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Suing the federal government to compel a decision on a long-delayed immigration application is sometimes necessary. This is especially true after paying expensive application fees, engaging in a futile multi-year campaign to get someone to decide the pending application, and keeping your client’s life on hold in the interim. Determining which government agencies to sue, where to file the case and a host of other issues are all important steps in this process. But perhaps the most critical is presenting the claim in such a way that causes the government to issue a decision promptly.
This all comes down to preparing the substance of the complaint. And it’s where litigators can really show their value. A poor complaint can invite dismissal, dueling summary judgment motions and possible discovery disputes. On the other hand, a complaint that persuasively applies sympathetic facts to applicable legal claims, can cause the government to issue a decision before a response to the complaint is due. No one likes to fight a losing battle. The trick is to make the case so compelling that the government is almost certain to lose and suffer some consequences for putting up a fight.
This is an achievable result. And it can be summarized into a three step framework.
First, counsel need to identify the correct legal basis, claims or causes of action. In these types of situations, there are generally three: (1) the Writ of Mandamus, 28 USC § 1361; (2) the Administrative Procedure Act (APA), 5 U.S.C. § 555(b) & 706(1); and, (3) Equal Access to Justice Act (EAJA), 28 U.S.C. § 2412.
Second, counsel needs to merge the facts into the claims. For example, a Mandamus action requires three elements: (1) a clear right to get a decision (which the Immigration and Nationality Act (INA) provides in connection with a variety of immigration benefits); (2) a clear duty to make a decision (which is supported by the fact that the government accepted a fee to perform an act and should do so within a reasonable or statutorily-fixed amount of time); and, (3) no other adequate remedy (which is supported by counsel’s letter writing campaign to get a decision). While some immigration benefits require an exhaustion of efforts before seeking mandamus relief, some failures to exhaust may be excused through various exemptions to exhaustion. Some research will be required.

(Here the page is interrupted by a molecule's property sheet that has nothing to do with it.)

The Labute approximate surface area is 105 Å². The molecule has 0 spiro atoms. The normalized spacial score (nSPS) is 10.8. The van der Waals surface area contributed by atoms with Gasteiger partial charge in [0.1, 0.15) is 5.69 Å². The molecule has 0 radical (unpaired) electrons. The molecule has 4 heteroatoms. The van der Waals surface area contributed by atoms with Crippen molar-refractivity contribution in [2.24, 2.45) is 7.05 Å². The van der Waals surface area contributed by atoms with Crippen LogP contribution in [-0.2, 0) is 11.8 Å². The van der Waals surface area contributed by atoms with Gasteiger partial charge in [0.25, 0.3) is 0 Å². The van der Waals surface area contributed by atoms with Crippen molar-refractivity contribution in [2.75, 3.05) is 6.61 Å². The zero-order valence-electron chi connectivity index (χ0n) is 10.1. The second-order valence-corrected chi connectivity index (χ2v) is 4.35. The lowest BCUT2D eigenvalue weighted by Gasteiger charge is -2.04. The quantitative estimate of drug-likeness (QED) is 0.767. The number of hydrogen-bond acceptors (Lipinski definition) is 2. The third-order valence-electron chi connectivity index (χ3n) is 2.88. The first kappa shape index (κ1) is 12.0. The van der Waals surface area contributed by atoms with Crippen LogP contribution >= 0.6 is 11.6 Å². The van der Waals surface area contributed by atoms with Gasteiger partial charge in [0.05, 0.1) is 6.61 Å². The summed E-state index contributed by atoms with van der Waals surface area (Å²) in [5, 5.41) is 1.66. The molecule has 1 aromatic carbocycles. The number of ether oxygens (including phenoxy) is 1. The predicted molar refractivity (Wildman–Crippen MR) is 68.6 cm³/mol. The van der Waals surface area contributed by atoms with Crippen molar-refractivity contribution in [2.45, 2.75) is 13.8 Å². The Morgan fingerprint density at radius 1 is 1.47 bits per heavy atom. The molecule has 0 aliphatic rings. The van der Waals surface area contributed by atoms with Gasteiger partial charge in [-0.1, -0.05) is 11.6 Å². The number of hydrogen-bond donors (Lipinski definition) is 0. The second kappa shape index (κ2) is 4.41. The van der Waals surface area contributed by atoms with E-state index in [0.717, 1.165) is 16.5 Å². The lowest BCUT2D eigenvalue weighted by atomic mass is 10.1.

The elements to an APA claim are similar, and both it and a Mandamus claim require compelling equitable grounds, which means counsel needs to flesh out each element and the real-world consequences the applicant has had endure as a result of the delay. These grounds are known as the TRAC factors, named after the case that established them: Telecommunications Research & Action Center v. FCC (TRAC), 750 F.2d 70 (D.C. Cir. 1984). The six non-exhaustive and admittedly vague factors include (among others) the propriety, nature and consequences of the delay. It is fertile ground for a good advocate to make the case for why a decision has been unlawfully delayed and warrants judicial compulsion. And while doing so can sometimes make a complaint sound argumentative or read like a brief, it can also make clear that the government has no basis to avoid making a decision.
Third, and finally, the complaint needs to provide the government with some encouragement. This is where EAJA comes in and provides a plaintiff with attorneys’ fees and costs (albeit at reduced rates) in any successful suit against the government. This fee-shifting threat can motivate the government to try and moot the case by having the application decided before the judge renders a decision on the merits of the case.
Needless to say, this is just an overview of the legal claims and relevant facts. In addition to these, the complaint will also need to include several other items such as the basis for the court’s jurisdiction, the identities of the parties, the requested relief, etc. But those can all be easily found in templates and similar prior filings. (Rarely are pleadings made from scratch.) The key point, however, is to make the case as ironclad as possible. While this is a case-by-case exercise, and must be tailored to each unique situation, it is also completely within the abilities of a good lawyer armed with a basic understanding of how to make the case.